There’s an abundance of lotions and potions to rejuvenate the tired traveller though, and even a St Panquacks duck to while away a soak with.

 

 

 

 

 

Bathroom aside, the attention to detail goes well beyond the physical features inherited from the great Victorian railway builders. Complimentary bottled water is presented in reusable flasks etched with the hotel’s diamond logo.

Even the notepad rests in a leather stand whose shape reflects the diamond and stylistic nuances of the hotel’s font style.

There’s a welcome note and a few very moreish treats, alongside a weighty tome describing the hotel’s history.

Both the chocolates and the book are ideal to settle down with, while enjoying a coffee from the in-room Nespresso machine.

Come the morning, it’s worth double-checking that the belt on your bathrobe is firmly tied before drawing aside those clipper sail curtains – lest an unsuspecting passenger inbound from Paris be treated to a little more than they may have stomach for at such an early hour.

That leather chair is a wonderful eerie from which to observe the station coming to life, nursing another Nespresso and preparing to explore as yet unseen corners of the building.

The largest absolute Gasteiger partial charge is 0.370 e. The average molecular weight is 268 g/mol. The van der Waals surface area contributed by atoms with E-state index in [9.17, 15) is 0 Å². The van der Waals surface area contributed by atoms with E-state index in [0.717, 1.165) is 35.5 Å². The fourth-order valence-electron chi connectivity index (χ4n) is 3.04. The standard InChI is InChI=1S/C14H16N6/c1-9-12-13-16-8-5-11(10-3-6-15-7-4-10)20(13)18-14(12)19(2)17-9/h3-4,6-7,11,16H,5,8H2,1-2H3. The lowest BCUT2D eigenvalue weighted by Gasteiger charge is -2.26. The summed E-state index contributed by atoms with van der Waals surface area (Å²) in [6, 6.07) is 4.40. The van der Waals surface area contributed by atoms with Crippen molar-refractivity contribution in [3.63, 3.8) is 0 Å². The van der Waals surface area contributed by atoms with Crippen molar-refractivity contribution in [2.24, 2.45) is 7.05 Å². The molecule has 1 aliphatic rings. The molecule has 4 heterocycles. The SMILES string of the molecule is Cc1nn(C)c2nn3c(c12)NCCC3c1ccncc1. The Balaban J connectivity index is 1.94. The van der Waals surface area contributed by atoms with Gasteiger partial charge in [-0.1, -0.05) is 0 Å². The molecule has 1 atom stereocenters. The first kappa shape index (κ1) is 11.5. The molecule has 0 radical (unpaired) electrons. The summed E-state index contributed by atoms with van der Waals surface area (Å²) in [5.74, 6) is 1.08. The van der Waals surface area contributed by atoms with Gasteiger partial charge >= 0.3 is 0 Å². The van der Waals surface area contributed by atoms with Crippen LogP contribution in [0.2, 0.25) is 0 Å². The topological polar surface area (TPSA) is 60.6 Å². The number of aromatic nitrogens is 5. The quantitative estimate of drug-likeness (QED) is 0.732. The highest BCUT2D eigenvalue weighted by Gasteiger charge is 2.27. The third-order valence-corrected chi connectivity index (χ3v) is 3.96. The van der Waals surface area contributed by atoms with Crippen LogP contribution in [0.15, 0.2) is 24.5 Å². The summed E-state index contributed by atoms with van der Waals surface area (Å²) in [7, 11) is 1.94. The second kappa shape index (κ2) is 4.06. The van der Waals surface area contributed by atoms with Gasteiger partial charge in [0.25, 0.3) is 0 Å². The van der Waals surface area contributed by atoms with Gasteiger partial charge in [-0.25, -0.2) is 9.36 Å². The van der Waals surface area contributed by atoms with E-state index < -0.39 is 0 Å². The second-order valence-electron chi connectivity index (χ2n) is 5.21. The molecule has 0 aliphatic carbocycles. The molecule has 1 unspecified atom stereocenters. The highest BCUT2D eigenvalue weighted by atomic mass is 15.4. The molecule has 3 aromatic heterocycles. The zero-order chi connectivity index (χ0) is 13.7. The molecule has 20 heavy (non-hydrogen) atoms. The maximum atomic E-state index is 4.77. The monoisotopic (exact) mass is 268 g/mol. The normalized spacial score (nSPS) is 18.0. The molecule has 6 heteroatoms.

Back along the corridor towards the Western end of the building, fantastic features abound – like this radiator resembling a stack of ten feet long communion wafer kebabs.

One of the most famous fixtures of the hotel is the original grand staircase. Photographs can barely do justice to its spiralling sinuousness, its incredible solidity yet detailed intricacy and its combinations of shafting light and shadow. Despite its hyper-concentrated Gothicness, I defy any fully-grown adult not to want to run up and down it, round and round it and all without an ear-to-ear grin on their face. This isn’t a staircase for Krystle Carrington or Sue Ellen Ewing. It’s for Jane and Michael Banks – possibly with Mary Poppins sliding up the bannister.

When the fun is done, however, it’s off for a pre-checkout breakfast in the Chambers Club, the exclusive lounge reserved only for guests in Chambers Club guestrooms. Indeed, there’s another sweeping staircase – one that itself would garner admiration were it anywhere else but along the hall from its nutty neighbour – leading directly from the Chambers Club guestroom floors.